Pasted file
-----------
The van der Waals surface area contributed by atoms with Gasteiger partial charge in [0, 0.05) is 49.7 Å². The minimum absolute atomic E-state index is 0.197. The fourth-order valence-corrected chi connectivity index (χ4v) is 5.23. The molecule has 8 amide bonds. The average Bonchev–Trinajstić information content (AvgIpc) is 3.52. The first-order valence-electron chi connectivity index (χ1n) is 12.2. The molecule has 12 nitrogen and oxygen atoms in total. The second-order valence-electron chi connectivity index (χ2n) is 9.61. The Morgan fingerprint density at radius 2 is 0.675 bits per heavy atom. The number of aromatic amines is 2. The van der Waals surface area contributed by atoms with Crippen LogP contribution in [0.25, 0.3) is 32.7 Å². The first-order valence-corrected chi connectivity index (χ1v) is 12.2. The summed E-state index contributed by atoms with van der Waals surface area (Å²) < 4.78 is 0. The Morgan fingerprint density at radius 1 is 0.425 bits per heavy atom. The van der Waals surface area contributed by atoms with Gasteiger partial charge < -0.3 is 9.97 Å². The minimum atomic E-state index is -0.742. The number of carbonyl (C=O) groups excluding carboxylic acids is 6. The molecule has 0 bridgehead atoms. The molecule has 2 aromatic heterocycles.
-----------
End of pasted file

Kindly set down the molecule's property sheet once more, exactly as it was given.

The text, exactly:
The van der Waals surface area contributed by atoms with Gasteiger partial charge in [0, 0.05) is 49.7 Å². The minimum absolute atomic E-state index is 0.197. The fourth-order valence-corrected chi connectivity index (χ4v) is 5.23. The molecule has 8 amide bonds. The average Bonchev–Trinajstić information content (AvgIpc) is 3.52. The first-order valence-electron chi connectivity index (χ1n) is 12.2. The molecule has 12 nitrogen and oxygen atoms in total. The second-order valence-electron chi connectivity index (χ2n) is 9.61. The Morgan fingerprint density at radius 2 is 0.675 bits per heavy atom. The number of aromatic amines is 2. The van der Waals surface area contributed by atoms with Crippen LogP contribution in [0.25, 0.3) is 32.7 Å². The first-order valence-corrected chi connectivity index (χ1v) is 12.2. The summed E-state index contributed by atoms with van der Waals surface area (Å²) < 4.78 is 0. The Morgan fingerprint density at radius 1 is 0.425 bits per heavy atom. The van der Waals surface area contributed by atoms with Gasteiger partial charge < -0.3 is 9.97 Å². The minimum atomic E-state index is -0.742. The number of carbonyl (C=O) groups excluding carboxylic acids is 6. The molecule has 0 bridgehead atoms. The molecule has 2 aromatic heterocycles.